From the Chicago Tribune: The private plane that crashed July 13 killing a Skokie pilot and three grandchildren had failed to take off twice before the third and fatal attempt, an investigation has determined. The Beech 58 twin-engine plane tried to get airborne twice but both attempts were aborted by the pilot, Moshe Menora, according to a preliminary report by the National Transportation Safety Board.The first try ended about halfway down the runway; and second about three-quarters down the runway. After both, the pilot taxied back and tried again, the report said.
During the third takeoff attempt at the Mackinac County Airport at St. Ignace, Mich., the airplane became airborne, the “wings rocked back and forth,” and the left wing hit a lane of Interstate 75 about 1,000 feet from the end of the runway, the report said.
The airplane crossed the interstate, crashed and caught fire, the report said.
Menora’s grandson, Yossi Menora, 13, managed to unbuckle and exit the airplane, NTSB investigator Aaron Sauer said Wednesday.
Yossi was reported in serious condition at University of Michigan Hospital in Ann Arbor where he is being treated for severe burns.
Killed in the crash were Menora, 73, and his granddaughters, Sara Klein, 17, Rebecca Menora, 16, and Rachel Menora, 14, who were visiting from Israel. The five were returning from a day trip to Mackinac Island when the crash occurred.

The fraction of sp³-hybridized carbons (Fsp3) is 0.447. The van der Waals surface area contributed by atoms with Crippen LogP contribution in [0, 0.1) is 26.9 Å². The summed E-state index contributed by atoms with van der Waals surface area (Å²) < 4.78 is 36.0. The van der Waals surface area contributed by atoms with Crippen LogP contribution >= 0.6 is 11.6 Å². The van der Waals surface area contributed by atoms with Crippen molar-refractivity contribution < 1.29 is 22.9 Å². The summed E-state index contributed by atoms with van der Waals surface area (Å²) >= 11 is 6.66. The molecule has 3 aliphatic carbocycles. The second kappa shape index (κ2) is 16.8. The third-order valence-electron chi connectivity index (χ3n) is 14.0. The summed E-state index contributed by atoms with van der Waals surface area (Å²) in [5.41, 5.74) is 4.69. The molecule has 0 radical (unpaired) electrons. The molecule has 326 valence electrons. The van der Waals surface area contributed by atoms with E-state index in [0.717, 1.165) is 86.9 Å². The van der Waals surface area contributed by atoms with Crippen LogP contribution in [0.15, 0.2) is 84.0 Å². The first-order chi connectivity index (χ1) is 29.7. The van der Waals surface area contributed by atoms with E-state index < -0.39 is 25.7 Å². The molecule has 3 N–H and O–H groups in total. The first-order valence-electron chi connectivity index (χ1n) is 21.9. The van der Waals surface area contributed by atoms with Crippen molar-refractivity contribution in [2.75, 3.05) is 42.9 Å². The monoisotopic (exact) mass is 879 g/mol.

Sauer said it was too soon to conclude what caused the crash. There was no indication yet why the first two takeoff attempts were aborted, he said.
The plane’s records and wreckage, the pilot’s medical history, and other information were still being evaluated, Sauer said.
Sauer said a load calculation had not yet been done, but he discounted speculation that the plane was overloaded. There was little or no baggage on board, and the passengers were all young teens.
Weather conditions reported at the time of the accident were clear sky, calm winds, and a temperature of approximately 80 degrees.
Rob Mark, a pilot and aviation consultant, told the Tribune there was “not enough margin for error” due to the length of the runway, which is 3,800 feet long.
“Wing rocking back and forth is a classic wing stall — trying to make the airplane fly before it is ready and simply not having enough runway to get moving faster proven out by the aborts,” Mark said. However, he added, “We don’t know what else may have failed during takeoff to make the situation worse.”
Minimum takeoff distance for that type of airplane at maximum weight is 2,300 feet, but that is also figured at 59 degree temperature, Mark said.
“Higher air temperatures can add 50 percent to the takeoff distance and that’s just to get clear of the ground,” Mark said. “Climbing would be a whole other issue.”